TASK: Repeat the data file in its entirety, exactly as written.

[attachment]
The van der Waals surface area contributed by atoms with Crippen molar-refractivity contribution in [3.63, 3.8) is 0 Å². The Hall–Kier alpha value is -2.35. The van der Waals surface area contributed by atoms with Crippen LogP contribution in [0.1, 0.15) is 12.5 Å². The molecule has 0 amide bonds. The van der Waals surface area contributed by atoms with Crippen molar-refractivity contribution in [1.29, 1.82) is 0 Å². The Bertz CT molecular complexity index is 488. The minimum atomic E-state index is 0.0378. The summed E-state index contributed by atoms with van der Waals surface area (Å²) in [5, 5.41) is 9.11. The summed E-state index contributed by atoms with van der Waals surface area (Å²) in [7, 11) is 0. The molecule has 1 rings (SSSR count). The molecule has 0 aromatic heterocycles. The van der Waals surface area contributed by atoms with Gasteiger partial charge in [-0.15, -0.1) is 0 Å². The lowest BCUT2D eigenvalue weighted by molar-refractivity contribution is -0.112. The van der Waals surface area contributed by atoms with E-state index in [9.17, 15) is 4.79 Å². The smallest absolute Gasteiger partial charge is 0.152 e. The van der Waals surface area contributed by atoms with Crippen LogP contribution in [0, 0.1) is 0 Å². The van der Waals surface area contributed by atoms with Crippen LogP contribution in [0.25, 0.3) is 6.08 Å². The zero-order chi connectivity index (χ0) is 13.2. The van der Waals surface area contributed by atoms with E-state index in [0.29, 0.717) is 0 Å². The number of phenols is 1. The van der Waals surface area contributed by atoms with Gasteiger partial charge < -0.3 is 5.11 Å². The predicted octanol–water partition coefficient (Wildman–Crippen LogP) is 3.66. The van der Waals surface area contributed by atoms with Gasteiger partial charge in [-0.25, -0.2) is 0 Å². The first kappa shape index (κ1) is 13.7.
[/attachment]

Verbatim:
The van der Waals surface area contributed by atoms with Crippen molar-refractivity contribution in [3.63, 3.8) is 0 Å². The Hall–Kier alpha value is -2.35. The van der Waals surface area contributed by atoms with Crippen LogP contribution in [0.1, 0.15) is 12.5 Å². The molecule has 0 amide bonds. The van der Waals surface area contributed by atoms with Crippen molar-refractivity contribution in [1.29, 1.82) is 0 Å². The Bertz CT molecular complexity index is 488. The minimum atomic E-state index is 0.0378. The summed E-state index contributed by atoms with van der Waals surface area (Å²) in [5, 5.41) is 9.11. The summed E-state index contributed by atoms with van der Waals surface area (Å²) in [7, 11) is 0. The molecule has 1 rings (SSSR count). The molecule has 0 aromatic heterocycles. The van der Waals surface area contributed by atoms with Gasteiger partial charge in [-0.15, -0.1) is 0 Å². The lowest BCUT2D eigenvalue weighted by molar-refractivity contribution is -0.112. The van der Waals surface area contributed by atoms with E-state index in [9.17, 15) is 4.79 Å². The smallest absolute Gasteiger partial charge is 0.152 e. The van der Waals surface area contributed by atoms with Crippen LogP contribution in [0, 0.1) is 0 Å². The van der Waals surface area contributed by atoms with Crippen LogP contribution in [0.25, 0.3) is 6.08 Å². The zero-order chi connectivity index (χ0) is 13.2. The van der Waals surface area contributed by atoms with E-state index in [0.29, 0.717) is 0 Å². The number of phenols is 1. The van der Waals surface area contributed by atoms with Gasteiger partial charge < -0.3 is 5.11 Å². The predicted octanol–water partition coefficient (Wildman–Crippen LogP) is 3.66. The van der Waals surface area contributed by atoms with Gasteiger partial charge in [-0.25, -0.2) is 0 Å². The first kappa shape index (κ1) is 13.7.